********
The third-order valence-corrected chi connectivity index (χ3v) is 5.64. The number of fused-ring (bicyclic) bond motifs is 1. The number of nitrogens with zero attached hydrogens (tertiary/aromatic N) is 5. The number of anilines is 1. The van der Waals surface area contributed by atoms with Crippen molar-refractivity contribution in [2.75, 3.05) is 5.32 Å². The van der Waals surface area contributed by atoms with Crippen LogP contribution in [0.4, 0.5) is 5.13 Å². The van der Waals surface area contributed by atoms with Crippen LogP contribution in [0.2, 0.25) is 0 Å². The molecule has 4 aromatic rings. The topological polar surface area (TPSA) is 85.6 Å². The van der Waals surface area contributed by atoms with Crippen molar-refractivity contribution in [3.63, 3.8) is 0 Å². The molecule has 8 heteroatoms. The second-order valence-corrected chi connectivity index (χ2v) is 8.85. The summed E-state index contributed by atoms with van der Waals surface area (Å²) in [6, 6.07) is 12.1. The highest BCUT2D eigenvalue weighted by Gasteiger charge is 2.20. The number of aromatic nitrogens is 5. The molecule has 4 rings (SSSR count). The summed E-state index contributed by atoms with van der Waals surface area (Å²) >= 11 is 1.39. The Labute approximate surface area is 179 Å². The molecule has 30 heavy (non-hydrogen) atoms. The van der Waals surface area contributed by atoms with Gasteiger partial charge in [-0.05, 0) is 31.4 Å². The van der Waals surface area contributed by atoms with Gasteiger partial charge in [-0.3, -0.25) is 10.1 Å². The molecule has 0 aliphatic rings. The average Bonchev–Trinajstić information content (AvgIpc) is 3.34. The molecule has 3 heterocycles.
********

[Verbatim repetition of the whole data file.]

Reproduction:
The third-order valence-corrected chi connectivity index (χ3v) is 5.64. The number of fused-ring (bicyclic) bond motifs is 1. The number of nitrogens with zero attached hydrogens (tertiary/aromatic N) is 5. The number of anilines is 1. The van der Waals surface area contributed by atoms with Crippen molar-refractivity contribution in [2.75, 3.05) is 5.32 Å². The van der Waals surface area contributed by atoms with Crippen LogP contribution in [0.4, 0.5) is 5.13 Å². The van der Waals surface area contributed by atoms with Crippen LogP contribution in [0.2, 0.25) is 0 Å². The molecule has 4 aromatic rings. The topological polar surface area (TPSA) is 85.6 Å². The van der Waals surface area contributed by atoms with Crippen molar-refractivity contribution in [3.63, 3.8) is 0 Å². The molecule has 8 heteroatoms. The second-order valence-corrected chi connectivity index (χ2v) is 8.85. The summed E-state index contributed by atoms with van der Waals surface area (Å²) in [6, 6.07) is 12.1. The highest BCUT2D eigenvalue weighted by Gasteiger charge is 2.20. The number of aromatic nitrogens is 5. The molecule has 4 rings (SSSR count). The summed E-state index contributed by atoms with van der Waals surface area (Å²) >= 11 is 1.39. The Labute approximate surface area is 179 Å². The molecule has 30 heavy (non-hydrogen) atoms. The van der Waals surface area contributed by atoms with Gasteiger partial charge in [-0.05, 0) is 31.4 Å². The van der Waals surface area contributed by atoms with Gasteiger partial charge in [-0.3, -0.25) is 10.1 Å². The molecule has 0 aliphatic rings. The average Bonchev–Trinajstić information content (AvgIpc) is 3.34. The molecule has 3 heterocycles.